eReviews: Nineteenth Century Collections Online, June 1, 2012

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CONTENT
Nineteenth Century Collections Online (NCCO) is a multiple-year digitization and publishing project that will culminate in an enormous number of primary-source materials from the long, long 19th century (mainly 1789 to 1914 but with some content stretching beyond that period) arranged in cross-searchable online collections by topics or themes.

Material in the file comes from libraries, archives, special collections, and repositories around the world and includes books and monographs, broadsides, diaries, financial accounts (including receipts), hand-written sheet music, manuscripts, maps, newspapers, pamphlets, periodicals, personal letters, photographs, poetry, statistics, and more. Material is in Western and non-Western languages, and the collections will be released over a period of years.

The collections currently available (and upon which this review is based) are British Politics and Society (1.7 million pages) and European Literature, 1790‚ 1840: The Corvey Collection (5.2 million pages of material in English, French, and German). Upcoming collections, to be released during spring and summer 2012, are Asia and the West: Diplomacy and Cultural Exchange (two million pages) and British Theatre, Music, and Literature: High and Popular Culture (1.5 million pages).

Gale plans to release four archives per year in 2013 and 2014. The system is Zotero-compatible and includes textual analysis tools and an image viewer (to manipulate and view images in full-screen mode).

Usability Uncluttered and easy to navigate, the NCCO home page has as its most prominent feature a simple search box with a left-hand dropdown that lets users select archives to explore. Beneath the simple-search area is a link to an advanced search option, which allows queries by keyword, document title, subject, place name, and related access points. Users may also limit searches to documents with illustrations and by content type, language, source library, and other criteria.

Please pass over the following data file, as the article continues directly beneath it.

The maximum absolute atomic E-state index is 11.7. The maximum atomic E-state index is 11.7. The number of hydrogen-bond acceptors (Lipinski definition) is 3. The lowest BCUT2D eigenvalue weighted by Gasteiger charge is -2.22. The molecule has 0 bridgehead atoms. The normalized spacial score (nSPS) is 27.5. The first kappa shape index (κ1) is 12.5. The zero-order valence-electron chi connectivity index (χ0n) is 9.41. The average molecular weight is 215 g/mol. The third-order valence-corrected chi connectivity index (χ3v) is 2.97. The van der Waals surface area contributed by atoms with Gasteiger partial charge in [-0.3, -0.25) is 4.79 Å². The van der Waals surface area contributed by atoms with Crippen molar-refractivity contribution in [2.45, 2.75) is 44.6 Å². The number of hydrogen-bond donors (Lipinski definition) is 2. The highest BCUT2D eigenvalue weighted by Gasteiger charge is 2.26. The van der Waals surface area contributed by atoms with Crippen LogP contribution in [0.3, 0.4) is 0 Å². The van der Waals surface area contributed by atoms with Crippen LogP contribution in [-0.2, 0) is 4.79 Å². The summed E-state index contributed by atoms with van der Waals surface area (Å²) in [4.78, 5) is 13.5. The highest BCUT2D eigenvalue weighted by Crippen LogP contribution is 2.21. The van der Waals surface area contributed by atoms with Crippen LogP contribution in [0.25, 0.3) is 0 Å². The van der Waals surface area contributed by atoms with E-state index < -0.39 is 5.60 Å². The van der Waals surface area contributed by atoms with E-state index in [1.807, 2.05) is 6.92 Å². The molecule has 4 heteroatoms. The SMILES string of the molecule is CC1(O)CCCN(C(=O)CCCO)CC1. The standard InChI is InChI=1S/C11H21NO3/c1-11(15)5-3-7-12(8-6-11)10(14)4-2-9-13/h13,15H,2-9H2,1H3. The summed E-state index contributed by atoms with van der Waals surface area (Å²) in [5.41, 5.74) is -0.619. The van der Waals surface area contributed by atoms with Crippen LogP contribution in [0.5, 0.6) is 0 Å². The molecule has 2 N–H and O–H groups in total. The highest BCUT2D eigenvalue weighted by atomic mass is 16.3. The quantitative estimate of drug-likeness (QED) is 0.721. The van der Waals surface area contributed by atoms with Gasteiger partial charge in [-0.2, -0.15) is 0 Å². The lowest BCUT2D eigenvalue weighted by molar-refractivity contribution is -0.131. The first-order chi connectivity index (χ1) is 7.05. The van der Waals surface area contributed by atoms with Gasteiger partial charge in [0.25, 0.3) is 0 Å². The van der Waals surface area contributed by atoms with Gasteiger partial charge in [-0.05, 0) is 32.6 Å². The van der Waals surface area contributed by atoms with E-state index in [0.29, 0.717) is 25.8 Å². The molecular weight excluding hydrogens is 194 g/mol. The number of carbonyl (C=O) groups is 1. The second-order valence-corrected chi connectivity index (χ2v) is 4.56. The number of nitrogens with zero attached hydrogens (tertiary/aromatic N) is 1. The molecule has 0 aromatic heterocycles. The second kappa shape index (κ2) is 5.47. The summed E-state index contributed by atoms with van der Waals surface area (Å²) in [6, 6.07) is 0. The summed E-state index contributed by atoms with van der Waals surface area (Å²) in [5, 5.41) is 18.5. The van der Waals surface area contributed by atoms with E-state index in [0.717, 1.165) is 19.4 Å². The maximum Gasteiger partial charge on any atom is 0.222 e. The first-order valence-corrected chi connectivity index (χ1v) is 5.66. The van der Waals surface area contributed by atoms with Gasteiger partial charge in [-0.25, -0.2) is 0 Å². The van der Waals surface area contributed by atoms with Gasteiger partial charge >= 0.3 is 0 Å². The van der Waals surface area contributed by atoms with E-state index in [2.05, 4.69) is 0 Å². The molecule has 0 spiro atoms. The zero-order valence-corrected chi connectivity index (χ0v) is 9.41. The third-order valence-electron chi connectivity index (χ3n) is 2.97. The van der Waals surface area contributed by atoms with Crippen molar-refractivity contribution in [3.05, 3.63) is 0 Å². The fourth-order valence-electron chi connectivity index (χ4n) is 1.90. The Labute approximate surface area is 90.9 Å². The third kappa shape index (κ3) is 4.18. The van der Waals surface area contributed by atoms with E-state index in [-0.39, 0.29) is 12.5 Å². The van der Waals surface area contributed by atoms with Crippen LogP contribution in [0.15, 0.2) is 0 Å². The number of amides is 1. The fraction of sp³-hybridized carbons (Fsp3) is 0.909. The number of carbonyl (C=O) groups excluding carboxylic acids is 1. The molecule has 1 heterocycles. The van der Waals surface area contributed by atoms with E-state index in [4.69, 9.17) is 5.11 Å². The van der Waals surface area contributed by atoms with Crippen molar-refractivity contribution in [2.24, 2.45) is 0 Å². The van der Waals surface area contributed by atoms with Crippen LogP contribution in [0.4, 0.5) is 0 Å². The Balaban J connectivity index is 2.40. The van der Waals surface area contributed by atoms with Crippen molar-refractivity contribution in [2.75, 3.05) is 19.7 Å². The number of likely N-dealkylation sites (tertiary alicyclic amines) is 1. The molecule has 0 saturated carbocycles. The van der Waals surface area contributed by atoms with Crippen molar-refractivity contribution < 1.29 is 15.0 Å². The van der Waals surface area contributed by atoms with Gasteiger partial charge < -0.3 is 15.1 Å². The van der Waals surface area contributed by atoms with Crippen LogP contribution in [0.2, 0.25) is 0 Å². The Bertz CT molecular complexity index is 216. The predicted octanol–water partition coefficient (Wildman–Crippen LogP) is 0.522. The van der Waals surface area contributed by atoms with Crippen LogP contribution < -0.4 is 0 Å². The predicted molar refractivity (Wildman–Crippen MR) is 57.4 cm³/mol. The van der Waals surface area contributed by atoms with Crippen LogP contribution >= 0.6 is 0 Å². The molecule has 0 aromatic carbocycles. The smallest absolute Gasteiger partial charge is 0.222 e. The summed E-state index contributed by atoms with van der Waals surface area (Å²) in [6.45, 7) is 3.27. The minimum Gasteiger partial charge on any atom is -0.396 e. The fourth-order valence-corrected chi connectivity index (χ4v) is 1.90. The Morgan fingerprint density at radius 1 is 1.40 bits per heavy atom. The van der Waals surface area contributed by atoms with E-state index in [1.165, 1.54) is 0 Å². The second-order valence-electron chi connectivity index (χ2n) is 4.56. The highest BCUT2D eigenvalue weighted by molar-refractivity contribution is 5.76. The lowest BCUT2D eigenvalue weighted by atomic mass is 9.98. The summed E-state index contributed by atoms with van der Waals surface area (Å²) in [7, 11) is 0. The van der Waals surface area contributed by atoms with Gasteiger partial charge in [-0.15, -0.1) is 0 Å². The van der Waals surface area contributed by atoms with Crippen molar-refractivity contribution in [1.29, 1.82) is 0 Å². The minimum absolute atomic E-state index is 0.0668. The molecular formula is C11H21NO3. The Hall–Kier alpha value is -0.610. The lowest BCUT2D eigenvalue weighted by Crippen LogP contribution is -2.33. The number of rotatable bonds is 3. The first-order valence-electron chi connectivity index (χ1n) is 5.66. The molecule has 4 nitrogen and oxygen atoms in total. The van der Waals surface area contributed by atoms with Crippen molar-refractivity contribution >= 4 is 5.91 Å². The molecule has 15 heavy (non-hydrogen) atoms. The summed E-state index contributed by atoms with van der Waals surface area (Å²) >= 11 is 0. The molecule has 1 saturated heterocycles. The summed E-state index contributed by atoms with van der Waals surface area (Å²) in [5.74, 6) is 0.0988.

Above the search box is a toolbar with buttons leading to the home page and Explore Collections. Here is also a graphing tool that offers the option to View your search results over a selected period of time by entering a word or phrase. Below the search box are large buttons for each of the archives to which the user’s library subscribes.

Clicking the large button for British Politics and Society leads to an overview of the collection that contains a seven-page essay about the social and political contexts behind the archive’s documents. This is followed by a brief bibliography and a hyperlinked listing of the archive’s 13 collections, which range from British Cabinet Papers, 1880‚ 1916 to Rare Radical and Labour Periodicals of Great Britain.

I clicked into British Cabinet Papers, 1880‚ 1916 and found a set of collection facts (date range: 1880‚ 1916; extent: 157 manuscripts/35,080 pages; language: English; source institution: the National Archives at Kew, England; and the British Library). Below these is an image carousel displaying the 157 documents on offer. The digital scans are crisp and clear, and while viewing each page it is possible to search within the image using a search box at screen right. Associated illustrations are also accessible; in this case, they consisted of a map and a series of tables.

It can take a few seconds for images to load in fully viewable resolution onscreen. Given the size and scope of this file, that’s more a quibble than a criticism.